It seems a scandal is brewing over book reviews on Amazon.com. They're supposed to be written by ordinary readers like you and I, but it seems publishers, and professional consultants, are ghost-writing them in order to boost their own products and diss those of their competitors. The Daily Mail reports:
Alongside details of a book for sale, the website offers supposedly independent verdicts from customers, including a rating of from one to five stars.
However, rival publishers are accused of hijacking the system to praise their own volumes and disparage the opposition.
Authors are turning on each other, agencies are charging up to £5,000 [about US $7,800] to place favourable fake reviews and Amazon has recruited a team of amateur critics to restore the balance.
. . .
Earlier this year historian Simon Winder forced Amazon to remove a critical review of his book Germania after he discovered it was written by a rival academic – Diane Purkiss, of Keble College, Oxford.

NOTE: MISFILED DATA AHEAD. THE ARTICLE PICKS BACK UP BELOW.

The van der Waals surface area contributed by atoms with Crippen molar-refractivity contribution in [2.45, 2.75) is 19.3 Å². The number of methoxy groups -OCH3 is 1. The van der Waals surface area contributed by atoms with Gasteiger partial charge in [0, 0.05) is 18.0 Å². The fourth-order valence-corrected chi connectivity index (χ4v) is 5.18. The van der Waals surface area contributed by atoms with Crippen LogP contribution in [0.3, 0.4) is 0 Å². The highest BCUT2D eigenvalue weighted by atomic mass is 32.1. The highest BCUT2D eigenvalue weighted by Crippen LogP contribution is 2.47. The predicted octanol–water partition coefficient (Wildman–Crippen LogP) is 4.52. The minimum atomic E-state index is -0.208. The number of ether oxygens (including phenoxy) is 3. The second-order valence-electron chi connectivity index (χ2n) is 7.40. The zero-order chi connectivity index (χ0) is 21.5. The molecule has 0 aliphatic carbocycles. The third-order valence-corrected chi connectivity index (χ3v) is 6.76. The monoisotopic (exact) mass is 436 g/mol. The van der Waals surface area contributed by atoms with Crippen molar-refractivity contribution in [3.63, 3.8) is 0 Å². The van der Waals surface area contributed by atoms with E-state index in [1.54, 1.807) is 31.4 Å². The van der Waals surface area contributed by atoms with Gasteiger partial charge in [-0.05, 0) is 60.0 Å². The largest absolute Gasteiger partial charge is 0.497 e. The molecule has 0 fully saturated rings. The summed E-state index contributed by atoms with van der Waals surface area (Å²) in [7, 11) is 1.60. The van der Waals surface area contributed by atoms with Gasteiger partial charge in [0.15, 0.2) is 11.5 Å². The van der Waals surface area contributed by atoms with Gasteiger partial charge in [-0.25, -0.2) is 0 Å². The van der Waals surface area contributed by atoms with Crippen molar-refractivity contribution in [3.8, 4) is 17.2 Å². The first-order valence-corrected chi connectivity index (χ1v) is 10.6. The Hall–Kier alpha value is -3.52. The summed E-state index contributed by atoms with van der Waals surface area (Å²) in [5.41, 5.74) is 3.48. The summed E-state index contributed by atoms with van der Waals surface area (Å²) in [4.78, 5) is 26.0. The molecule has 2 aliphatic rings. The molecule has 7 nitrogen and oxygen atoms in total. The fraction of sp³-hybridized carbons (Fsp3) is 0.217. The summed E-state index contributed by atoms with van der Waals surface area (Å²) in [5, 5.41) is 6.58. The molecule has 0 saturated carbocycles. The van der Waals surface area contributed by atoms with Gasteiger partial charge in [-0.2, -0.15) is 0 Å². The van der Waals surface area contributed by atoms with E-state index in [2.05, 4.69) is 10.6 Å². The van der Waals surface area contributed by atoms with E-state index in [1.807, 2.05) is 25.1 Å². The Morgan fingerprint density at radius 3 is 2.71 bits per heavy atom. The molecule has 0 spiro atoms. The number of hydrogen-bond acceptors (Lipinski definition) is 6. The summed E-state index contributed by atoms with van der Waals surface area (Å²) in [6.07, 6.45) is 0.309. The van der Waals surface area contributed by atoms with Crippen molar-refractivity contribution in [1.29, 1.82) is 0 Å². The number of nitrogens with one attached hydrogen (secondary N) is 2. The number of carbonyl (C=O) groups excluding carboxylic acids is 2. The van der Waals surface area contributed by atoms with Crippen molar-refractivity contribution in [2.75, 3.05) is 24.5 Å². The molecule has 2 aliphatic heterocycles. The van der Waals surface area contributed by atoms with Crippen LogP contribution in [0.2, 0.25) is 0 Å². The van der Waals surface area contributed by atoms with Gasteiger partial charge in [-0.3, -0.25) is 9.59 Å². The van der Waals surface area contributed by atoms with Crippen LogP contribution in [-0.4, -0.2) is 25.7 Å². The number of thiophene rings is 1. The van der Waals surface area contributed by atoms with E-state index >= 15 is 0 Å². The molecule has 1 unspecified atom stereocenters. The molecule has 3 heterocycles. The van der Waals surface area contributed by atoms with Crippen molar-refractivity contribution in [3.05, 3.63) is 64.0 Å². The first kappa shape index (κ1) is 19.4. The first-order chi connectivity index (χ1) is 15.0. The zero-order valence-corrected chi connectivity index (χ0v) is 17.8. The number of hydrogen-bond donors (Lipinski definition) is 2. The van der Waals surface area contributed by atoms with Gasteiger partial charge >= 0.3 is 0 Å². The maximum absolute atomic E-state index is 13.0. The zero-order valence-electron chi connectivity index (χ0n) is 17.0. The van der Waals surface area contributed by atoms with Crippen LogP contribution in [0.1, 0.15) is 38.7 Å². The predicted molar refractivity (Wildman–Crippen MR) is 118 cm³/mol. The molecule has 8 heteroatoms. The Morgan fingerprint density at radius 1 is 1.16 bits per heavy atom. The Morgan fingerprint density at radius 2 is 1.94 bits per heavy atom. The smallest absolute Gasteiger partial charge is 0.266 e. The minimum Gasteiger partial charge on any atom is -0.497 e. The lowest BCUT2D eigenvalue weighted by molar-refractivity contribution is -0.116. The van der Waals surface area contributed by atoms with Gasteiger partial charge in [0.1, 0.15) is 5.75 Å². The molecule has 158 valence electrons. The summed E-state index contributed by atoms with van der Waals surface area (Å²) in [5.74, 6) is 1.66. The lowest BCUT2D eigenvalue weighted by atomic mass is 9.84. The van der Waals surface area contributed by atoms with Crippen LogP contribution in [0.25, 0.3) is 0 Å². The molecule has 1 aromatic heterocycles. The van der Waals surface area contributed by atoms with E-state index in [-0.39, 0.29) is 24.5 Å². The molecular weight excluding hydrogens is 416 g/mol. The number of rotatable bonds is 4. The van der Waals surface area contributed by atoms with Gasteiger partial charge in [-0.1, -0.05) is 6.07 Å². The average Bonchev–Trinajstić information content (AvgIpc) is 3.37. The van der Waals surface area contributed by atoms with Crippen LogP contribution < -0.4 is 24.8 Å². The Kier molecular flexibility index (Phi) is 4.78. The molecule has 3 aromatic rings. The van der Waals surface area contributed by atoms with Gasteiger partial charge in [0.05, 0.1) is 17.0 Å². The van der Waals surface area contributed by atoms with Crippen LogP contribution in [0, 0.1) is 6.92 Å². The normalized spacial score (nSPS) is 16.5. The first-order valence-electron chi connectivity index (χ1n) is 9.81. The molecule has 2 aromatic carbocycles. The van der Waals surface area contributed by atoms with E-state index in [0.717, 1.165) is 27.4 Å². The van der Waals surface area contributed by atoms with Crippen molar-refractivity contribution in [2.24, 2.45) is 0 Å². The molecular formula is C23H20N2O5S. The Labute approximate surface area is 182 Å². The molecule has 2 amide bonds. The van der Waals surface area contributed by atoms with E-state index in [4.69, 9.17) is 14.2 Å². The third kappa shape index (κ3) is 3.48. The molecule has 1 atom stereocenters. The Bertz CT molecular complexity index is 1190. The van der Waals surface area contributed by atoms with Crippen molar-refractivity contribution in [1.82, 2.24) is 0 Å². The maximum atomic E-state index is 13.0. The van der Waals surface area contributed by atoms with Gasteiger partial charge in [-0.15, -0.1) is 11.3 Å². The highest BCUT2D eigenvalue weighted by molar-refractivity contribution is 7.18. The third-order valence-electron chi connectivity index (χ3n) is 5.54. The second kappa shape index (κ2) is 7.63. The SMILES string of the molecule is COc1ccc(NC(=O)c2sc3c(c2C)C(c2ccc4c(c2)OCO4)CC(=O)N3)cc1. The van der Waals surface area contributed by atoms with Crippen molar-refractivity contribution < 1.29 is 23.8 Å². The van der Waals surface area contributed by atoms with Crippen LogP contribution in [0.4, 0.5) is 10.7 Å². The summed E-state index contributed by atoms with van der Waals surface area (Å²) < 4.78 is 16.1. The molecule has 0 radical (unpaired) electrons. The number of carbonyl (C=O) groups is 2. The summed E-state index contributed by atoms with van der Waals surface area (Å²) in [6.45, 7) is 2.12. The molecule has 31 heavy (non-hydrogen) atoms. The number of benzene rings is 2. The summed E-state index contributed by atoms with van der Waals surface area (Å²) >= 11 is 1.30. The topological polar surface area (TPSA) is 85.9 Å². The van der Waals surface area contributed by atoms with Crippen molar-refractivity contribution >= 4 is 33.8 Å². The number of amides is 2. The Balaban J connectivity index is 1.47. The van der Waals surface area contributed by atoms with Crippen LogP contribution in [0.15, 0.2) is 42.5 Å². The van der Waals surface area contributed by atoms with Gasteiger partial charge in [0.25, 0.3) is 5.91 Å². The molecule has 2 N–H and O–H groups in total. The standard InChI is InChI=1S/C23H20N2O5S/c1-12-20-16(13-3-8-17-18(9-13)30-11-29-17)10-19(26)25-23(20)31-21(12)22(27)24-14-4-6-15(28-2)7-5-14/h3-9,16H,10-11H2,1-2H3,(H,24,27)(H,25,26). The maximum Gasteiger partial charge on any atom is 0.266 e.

Guidelines set by Amazon state that reviews should not be posted by anyone with a financial interest or a competing book.
But the online giant accepts anonymous reviews from anyone with a customer account.
This has led PR firms to provide favourable reviews of new books, at a price.
Nathan Barker, of Reputation 24/7, offers a service starting at £5,000.
He said: ‘First we set up accounts. For a romance novel we’d pick seven female profiles and three males.
‘We’d say we like this book but add a tiny bit of criticism and compare it to another book.’
Mr Barker claims this is common practice among publishers.
There's more at the link.
I can't say I'm surprised to hear this. When it comes to making a buck, there aren't that many honest firms or salespeople out there. My personal 'guide' to assessing an Amazon review is to check how many that particular reviewer has written, and glance at a few of them to see if they're a mixture of positive and negative, or all positive, or all negative. If they all lean one way, I regard that reviewer's opinions as suspect. If they're balanced, that speaks well of the reviewer's integrity.
Just a thought.